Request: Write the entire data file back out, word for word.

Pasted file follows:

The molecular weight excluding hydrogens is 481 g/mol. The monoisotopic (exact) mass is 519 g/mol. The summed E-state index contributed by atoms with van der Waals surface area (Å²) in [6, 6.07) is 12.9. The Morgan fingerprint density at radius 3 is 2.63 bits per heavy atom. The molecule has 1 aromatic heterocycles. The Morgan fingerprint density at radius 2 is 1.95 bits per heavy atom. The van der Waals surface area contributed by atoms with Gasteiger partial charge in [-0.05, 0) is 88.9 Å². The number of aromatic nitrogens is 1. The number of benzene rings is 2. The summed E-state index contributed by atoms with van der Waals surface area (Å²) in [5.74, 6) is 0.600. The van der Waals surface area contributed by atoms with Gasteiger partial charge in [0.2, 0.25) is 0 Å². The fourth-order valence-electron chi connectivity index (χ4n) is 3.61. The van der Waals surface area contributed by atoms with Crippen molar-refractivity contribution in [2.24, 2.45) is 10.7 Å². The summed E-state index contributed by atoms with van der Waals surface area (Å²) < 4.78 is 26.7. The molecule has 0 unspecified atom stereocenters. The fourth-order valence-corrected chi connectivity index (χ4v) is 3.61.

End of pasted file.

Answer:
The molecular weight excluding hydrogens is 481 g/mol. The monoisotopic (exact) mass is 519 g/mol. The summed E-state index contributed by atoms with van der Waals surface area (Å²) in [6, 6.07) is 12.9. The Morgan fingerprint density at radius 3 is 2.63 bits per heavy atom. The molecule has 1 aromatic heterocycles. The Morgan fingerprint density at radius 2 is 1.95 bits per heavy atom. The van der Waals surface area contributed by atoms with Gasteiger partial charge in [-0.05, 0) is 88.9 Å². The number of aromatic nitrogens is 1. The number of benzene rings is 2. The summed E-state index contributed by atoms with van der Waals surface area (Å²) in [5.74, 6) is 0.600. The van der Waals surface area contributed by atoms with Gasteiger partial charge in [0.2, 0.25) is 0 Å². The fourth-order valence-electron chi connectivity index (χ4n) is 3.61. The van der Waals surface area contributed by atoms with Crippen molar-refractivity contribution in [2.24, 2.45) is 10.7 Å². The summed E-state index contributed by atoms with van der Waals surface area (Å²) < 4.78 is 26.7. The molecule has 0 unspecified atom stereocenters. The fourth-order valence-corrected chi connectivity index (χ4v) is 3.61.